Step by Step Guide to Scraping & Cleansing eBay Product Data

5 min read

Today, we’ll show you step by step for how to build your own no-code eBay web scraper to collect eBay product data in bulk. And then we’ll conduct a quick research using the extracted data (price, sold number, product specification, availabilities and more) to analyze if one kind of product sells better than the other kinds of product. If you are in the eCommerce business or are looking to run a similar analysis, definitely read on.

To makes things easier, we will use Octoparse for data collection and QuickTable for data cleansing & analysis. Both of these tools are built for non-coders and are quite intuitive to work with.

Why scrape eBay product data

As a globally popular C2C e-commerce platform, there are more than 1.7 billion product listings on eBay, making it an irreplaceable data source for all kinds of business analysis. It enables you to gather a variety of data, such as product categories, price specifications, prices, availabilities, top sellers, sales, etc. This data can be valuable for finding out the perfect market niche for your business, setting the right prices for the products you’re selling, monitoring how your customers are liking your products, sneaking around your competitors, and much more.

Define a goal for the study

The purpose of this study is to find out if there is a relationship between the prices, sold numbers and scales of the toy vehicles that are selling on eBay. For our source data, we’ll run a quick search on eBay using the keyword “toy car”. What we’ve got in the search results is the product data we need for the research, especially, this is the URL to the search results:  https://www.ebay.com/sch/i.html?_from=R40&_nkw=toy+car&_sacat=0&_pgn=35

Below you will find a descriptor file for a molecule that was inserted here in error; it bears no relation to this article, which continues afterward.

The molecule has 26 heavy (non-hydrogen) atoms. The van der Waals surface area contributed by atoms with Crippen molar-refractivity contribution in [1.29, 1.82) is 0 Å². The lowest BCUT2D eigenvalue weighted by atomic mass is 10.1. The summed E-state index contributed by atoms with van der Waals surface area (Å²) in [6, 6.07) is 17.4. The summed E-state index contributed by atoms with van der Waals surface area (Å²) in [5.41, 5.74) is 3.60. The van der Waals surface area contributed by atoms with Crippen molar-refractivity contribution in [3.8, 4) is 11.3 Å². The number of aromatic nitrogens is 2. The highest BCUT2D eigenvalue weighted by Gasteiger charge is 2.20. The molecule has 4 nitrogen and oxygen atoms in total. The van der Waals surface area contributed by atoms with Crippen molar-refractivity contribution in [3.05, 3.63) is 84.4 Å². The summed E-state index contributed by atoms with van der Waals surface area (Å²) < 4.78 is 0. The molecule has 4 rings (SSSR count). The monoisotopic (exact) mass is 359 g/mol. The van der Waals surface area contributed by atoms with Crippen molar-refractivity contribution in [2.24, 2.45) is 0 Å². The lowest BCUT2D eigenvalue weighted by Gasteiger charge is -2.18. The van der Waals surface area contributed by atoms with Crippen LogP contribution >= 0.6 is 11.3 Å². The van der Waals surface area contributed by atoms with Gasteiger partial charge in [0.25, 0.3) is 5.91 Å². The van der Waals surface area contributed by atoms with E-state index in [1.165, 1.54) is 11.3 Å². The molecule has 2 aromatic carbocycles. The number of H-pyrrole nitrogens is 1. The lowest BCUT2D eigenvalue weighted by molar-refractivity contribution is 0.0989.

Collect data – Scrape product data using Octoparse

First, we’ll use Octoparse to scrape the product data from the search results pages.

Go ahead and download Octoparse on your device. As soon as you have it installed, sign up for a free account. The free plan is good for most web scraping scenarios unless you are on for something of a larger scale.

Step 1: Create a new task with auto-detection

Enter the target URL into the search bar, and click the “Start” button. Octoparse will start loading the page right away.

Once the page finishes loading, click “Auto-detect webpage data”. Octoparse will scan the page and try its best to “guess” what data you’d like to extract. Learn more about auto-detection.

auto-scraping ebay


Octoparse also provides pre-built templates for eBay. You can find it on the home page or by searching for “eBay” in the search bar. With the template, you’d only need to enter a few required parameters to start collecting data from eBay right away.

Step 2: Create and modify the workflow

Click “Create the workflow” after auto-detection is done. A scraping workflow will be auto-generated on the right-hand side. You may click on each step to check if it works properly, and add or delete any unwanted steps. The data to be extracted is highlighted in red inside the built-in browser and is also available in the preview section below. You can edit the data fields directly in the preview section whenever needed.

choose ebay data


If Octoparse fails to detect the desired data on the page, you can turn off the “auto-detect” feature and build a workflow manually by following the tips on the Tips panel. Check out this step-by-step tutorial for how to build an eBay scraper from scratch.

Step 3: Scrape and export the data

Once the workflow is tested working, click on the Run button. You can choose to run your scraping task in the cloud if you have a premium subscription or on your local device if you don’t have one. It can take a while to scrape the data depending on the exact amount of data you’d like to fetch. You can wait till the task completes or stop the run when you have just enough data extracted. The data extracted can be exported and downloaded as CSV, Excel, or whatever formats work for you.

Clean data – turn data into usable formats

Now that we have the source data ready, it’s time to dig into the analysis part of it. We will use Quicktable to clean the dataset and create a graphic illustration of how these data points relate to one another.

Please sign up for a free account on QuickTable first.  

Step 1: Upload the CSV file and create a new recipe